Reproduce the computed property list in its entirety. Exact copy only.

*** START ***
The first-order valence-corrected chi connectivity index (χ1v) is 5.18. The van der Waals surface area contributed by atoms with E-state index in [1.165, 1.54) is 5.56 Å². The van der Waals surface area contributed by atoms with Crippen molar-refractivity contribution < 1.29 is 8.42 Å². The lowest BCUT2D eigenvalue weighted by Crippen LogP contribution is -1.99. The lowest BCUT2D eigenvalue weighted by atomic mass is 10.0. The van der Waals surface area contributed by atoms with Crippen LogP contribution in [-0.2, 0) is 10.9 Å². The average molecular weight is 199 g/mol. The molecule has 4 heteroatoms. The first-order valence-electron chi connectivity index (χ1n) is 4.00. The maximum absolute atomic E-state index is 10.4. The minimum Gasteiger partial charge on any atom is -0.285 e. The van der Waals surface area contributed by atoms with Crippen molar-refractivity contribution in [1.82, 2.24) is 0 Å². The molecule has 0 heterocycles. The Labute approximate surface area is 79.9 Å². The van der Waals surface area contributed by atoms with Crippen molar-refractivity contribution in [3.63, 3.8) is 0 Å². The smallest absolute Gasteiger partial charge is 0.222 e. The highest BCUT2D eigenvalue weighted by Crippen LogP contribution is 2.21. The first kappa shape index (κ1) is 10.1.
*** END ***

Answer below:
The first-order valence-corrected chi connectivity index (χ1v) is 5.18. The van der Waals surface area contributed by atoms with E-state index in [1.165, 1.54) is 5.56 Å². The van der Waals surface area contributed by atoms with Crippen molar-refractivity contribution < 1.29 is 8.42 Å². The lowest BCUT2D eigenvalue weighted by Crippen LogP contribution is -1.99. The lowest BCUT2D eigenvalue weighted by atomic mass is 10.0. The van der Waals surface area contributed by atoms with Crippen LogP contribution in [-0.2, 0) is 10.9 Å². The average molecular weight is 199 g/mol. The molecule has 4 heteroatoms. The first-order valence-electron chi connectivity index (χ1n) is 4.00. The maximum absolute atomic E-state index is 10.4. The minimum Gasteiger partial charge on any atom is -0.285 e. The van der Waals surface area contributed by atoms with Crippen molar-refractivity contribution in [1.82, 2.24) is 0 Å². The molecule has 0 heterocycles. The Labute approximate surface area is 79.9 Å². The van der Waals surface area contributed by atoms with Crippen molar-refractivity contribution in [3.63, 3.8) is 0 Å². The smallest absolute Gasteiger partial charge is 0.222 e. The highest BCUT2D eigenvalue weighted by Crippen LogP contribution is 2.21. The first kappa shape index (κ1) is 10.1.